Friedrich Petzel Gallery is pleased to present "The Way He Always Wanted It", an exhibition of new work by Stephen Prina.
THE WAY HE ALWAYS WANTED IT first appeared in Stephen Prina's work as the title of an unrealized sound installation, scored in 1979 for a re-spatialization of Arnold Schönberg's "Sechs kleine Klavierstücke" ("SixLittle Piano Pieces"), 1911, for one thousand eighty-one loudspeakers.
Its next appearance was as a component of Haberdashery, 2002. THE WAY HE ALWAYS WANTED IT II, 2008, is a 35mm film, shot at Ford House, a Bruce Goff-designed home in Aurora, Illinois, with a musical score derived from fragments of music written by Goff before he abandoned music composition at the age of thirty, with the defense that there were fewer great modern architects than composers so that he would have a better chance at leaving his mark as an architect. A place is held for this film in the context of the exhibition by a poster announcing two screenings of it: one at Anthology Film Archives, Monday, March 30, 2009, and one at Harvard Film Archive, May 3, 2009.
THE WAY HE ALWAYS WANTED IT III, 2009--the first video installation Prina will have made since 1976--uses an outtake from the aforementioned film to give body to this work.
THE WAY HE ALWAYS WANTED IT IV, 2009, is an edition of twenty photographs, culled from yet another outtake of the film project, frame enlargements of which have been selected and assembled to encourage close readings of small details.
THE WAY HE ALWAYS WANTED IT V, 2005-09, is a series of watercolors with graphite, made en plein air in Los Angeles, using a retrospective of slogans and linguistic motives from Prina's work--including "It's in our own best interests.", "It was the best he could do at the moment.", "WE REPRESENT OURSELVES TO THE WORLD.", AND "SJP"--as a scaffold of language, functioning
as a pre-existing scheme to which the artist must respond. Blind Painting, No. 3, Fifteen-foot Ceiling or Lower (THE WAY HE ALWAYS WANTED IT/Friedrich Petzel Gallery, New York), 2009, completes the chiasmus, with surplus, upon which this exhibition is built.
Stephen Prina divides his time between Los Angeles, California and Cambridge, Massachusetts where he is a professor at Harvard University. Surveys of his work include "It was the best he could do at the moment," 1992, Museum Boijmans-van Beuningen Rotterdam and "To the People of
Frankfurt am Main: At Least Three Types of Inaccessibility," 2000, Frankfurter Kunstverein; The Second Sentence of Everything I Read Is You, Staatliche Kunsthalle Baden-Baden andCentro Andaluz de Arte Contemporaeno, Sevilla, 2008. One-person exhibitions have been mounted at Kunsthall Bergen, Art Pace, San Antonio; DAAD Galerie, Berlin; Los Angeles Municipal Gallery;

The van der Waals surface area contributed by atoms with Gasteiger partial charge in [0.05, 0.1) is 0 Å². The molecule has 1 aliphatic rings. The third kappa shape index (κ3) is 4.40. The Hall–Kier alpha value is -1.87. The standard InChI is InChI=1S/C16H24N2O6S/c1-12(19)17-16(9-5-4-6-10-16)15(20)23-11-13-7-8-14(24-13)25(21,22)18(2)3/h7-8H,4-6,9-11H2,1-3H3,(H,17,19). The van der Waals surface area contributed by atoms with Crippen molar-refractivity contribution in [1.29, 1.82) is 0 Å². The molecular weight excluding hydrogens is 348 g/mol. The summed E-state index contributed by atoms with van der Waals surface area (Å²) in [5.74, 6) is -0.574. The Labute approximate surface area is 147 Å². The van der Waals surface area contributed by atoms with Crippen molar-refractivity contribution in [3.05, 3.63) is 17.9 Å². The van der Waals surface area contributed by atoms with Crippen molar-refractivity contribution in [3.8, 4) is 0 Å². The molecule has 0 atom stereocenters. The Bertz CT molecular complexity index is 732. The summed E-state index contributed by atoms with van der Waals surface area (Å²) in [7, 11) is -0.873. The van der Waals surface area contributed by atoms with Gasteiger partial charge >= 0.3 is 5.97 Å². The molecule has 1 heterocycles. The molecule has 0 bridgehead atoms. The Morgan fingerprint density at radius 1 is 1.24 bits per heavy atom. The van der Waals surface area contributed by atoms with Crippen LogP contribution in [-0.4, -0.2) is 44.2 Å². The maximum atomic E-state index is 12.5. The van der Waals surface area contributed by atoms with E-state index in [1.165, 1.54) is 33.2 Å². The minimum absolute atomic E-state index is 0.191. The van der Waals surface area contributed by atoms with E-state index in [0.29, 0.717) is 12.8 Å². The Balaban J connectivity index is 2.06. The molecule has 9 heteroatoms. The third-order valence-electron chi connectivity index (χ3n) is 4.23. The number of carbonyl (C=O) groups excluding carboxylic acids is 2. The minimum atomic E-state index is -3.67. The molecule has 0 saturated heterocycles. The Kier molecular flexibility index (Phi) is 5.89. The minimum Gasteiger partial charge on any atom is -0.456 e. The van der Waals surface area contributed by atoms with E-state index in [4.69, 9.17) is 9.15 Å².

Museé d'art Moderne et Contemporain, Geneva; P.S.1 Museum, New York; The Power Plant, Toronto; The Renaissance Society at the University of Chicago; University Art Museum, University of California Santa Barbara, as well as in
Cologne, Düsseldorf, London, Paris, Seoul, and Vienna. He has participated in Documenta IX, The Venice Biennale XLIV, 51st Carnegie International, and in exhibitions at Museum of Modern Art, New York, and Museum of Contemporary Art, Los Angeles. Concerts of his music have been staged in Athens, Beacon, Berlin, Boston, Dijon, Düsseldorf, Frankfurt, Helsinki, Los Angeles, New
York, Osaka, Seoul, Tokyo, and Vienna. He is the recipient of a Guggenheim Fellowship, a Kunstlerhaus Bethanien Philip Morris Kunstförderung, an Engelhard Foundation Fellowship, and National Endowment for the Arts Fellowships. Recordings of his music are available on Drag City, Chicago, and organ of corti, Los Angeles.
This will be Stephen Prina's sixth exhibition with Friedrich Petzel Gallery. The exhibition will open on Saturday, March 28 from 6:00 – 8:00 PM and will remain on view through May 2. Friedrich Petzel Gallery is located at 537 West 22nd Street, New York, New York 10011. For further information, please contact the gallery at email@example.com, or call (212) 680-9467.
The publication contains the following texts:
"From Frame to Page: On Galerie Max Hetzler" by Janelle Porter
"The Mobile Site" by James Meyer
"A Collectors as Photographer" by Wilhelm Schürmann
Published by UCLA Hammer Museum in collaboration with the Department of Art, Critical and Curatorial Studies, University of California, Los Angeles
© 2004 The Regents of the University of California